I just came back from Japan, it is my first time, so I found myself in the situations, that I wasn't prepared for.

At the convenience store I noticed natives tend not to say much to the staff at all, but I just want to confirm that I understand it right.

First when I come in everyone shouts いらっしゃいませ - I know I'm not supposed to answer, but I still throw some こんにちは, since I just feel strange not to answer.

I walk around and workers occasionally say いらっしゃいませ again and bow, so I say こんにちは and bow too, but native buyers seem to ignore いらっしゃいませ + bow combo. Is this fine and polite?

Then I bring products to the cash register and say こんにちは again and I really want to say something more, but can't find words and keep silent. I get some polite phrases thrown at me and presented with a number to pay. I say ちょっと待っててね and look for coins. So my coins are lying on the plate and I want to say "that's it", "I'm done", "please take my money" or something, but I really can't find the words and I just make some gestures waving the wallet and hands...

I can go on, but in short I really felt I'm not following some predefined step-by-step actions and not using common phrases, I say too much hellos and bow all the time. When I leave any form of "Goodbye" seem not appropriate, looks like past-tense "Thank you" is what natives say or not saying anything and just silently walking out is good. In your answer I would like to see an example of a common dialog, tips when to bow and when to say nothing. よろしくお願いします。

  • 1
    Most starter text books have a chapter on buying groceries in a shop and will cover the basic things you want to say. (Nothing you describe is unusual. Any real conversation with the shopkeeper depends on the shopper and the keeper as individuals but apart from the ritual いらっしゃいませs silence is not unusual.)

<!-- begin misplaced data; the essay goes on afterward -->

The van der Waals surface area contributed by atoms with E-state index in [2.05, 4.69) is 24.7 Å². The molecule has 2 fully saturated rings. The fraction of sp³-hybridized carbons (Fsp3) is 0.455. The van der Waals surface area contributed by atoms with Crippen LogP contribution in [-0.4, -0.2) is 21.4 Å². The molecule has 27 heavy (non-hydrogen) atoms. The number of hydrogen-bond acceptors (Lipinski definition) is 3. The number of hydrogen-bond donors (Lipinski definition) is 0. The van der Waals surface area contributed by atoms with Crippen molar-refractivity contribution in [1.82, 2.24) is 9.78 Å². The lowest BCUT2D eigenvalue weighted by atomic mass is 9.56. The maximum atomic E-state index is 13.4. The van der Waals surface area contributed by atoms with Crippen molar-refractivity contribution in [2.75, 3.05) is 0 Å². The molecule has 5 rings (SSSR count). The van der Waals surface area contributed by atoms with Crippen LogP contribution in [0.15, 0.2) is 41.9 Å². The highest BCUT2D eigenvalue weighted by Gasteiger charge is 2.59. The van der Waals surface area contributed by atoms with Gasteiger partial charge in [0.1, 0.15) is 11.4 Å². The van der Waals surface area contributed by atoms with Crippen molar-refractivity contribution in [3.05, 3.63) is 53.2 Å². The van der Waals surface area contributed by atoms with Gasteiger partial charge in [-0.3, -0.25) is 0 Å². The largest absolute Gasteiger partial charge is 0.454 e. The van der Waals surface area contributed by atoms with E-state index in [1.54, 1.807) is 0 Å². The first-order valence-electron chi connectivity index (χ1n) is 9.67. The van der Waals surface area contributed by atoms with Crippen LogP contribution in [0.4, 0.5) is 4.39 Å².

– Tim
    Apr 15, 2014 at 13:16
  • 1
    Related: japanese.stackexchange.com/a/1976/542
    – Flaw
    Apr 16, 2014 at 8:45
  • Related question clears a lot for me. Thanks Flaw-san!
    – dimadesu
    Apr 16, 2014 at 9:53

1 Answer 1


It sounds like much of what you are facing is a cultural more than syntactic problem. A コンビニ is not a bodega; there's no chummy socialization that happens there.

All of the language I use in the convenience store is transactional:

If you need to ask them to check out:


To indicate the method of payment:


This seems to be the only specific question you asked but if you need to ferret about for small change:

1) ちょっと待ってください.

and then when you've put the change you want down

2) それからお願いします

They will ask if you want it heated (for items where that makes some sense -- and some where to me it doesn't [like おにぎり]):

店員: 「[温]{あたた}めますか」

They may ask if you want a bag if you ordered something small:


And if unnecessary, I will answer:


I don't normally greet them or say good bye (though as a white foreigner I sometimes do).

And that's all that's expected. No one says anything like "hello" or "goodbye" to them.

  • I thought I added a comment, but now it's gone, so I'm writing a new one. This covers pretty much what I wanted, so thank you for answer.
    – dimadesu
    Apr 16, 2014 at 10:10

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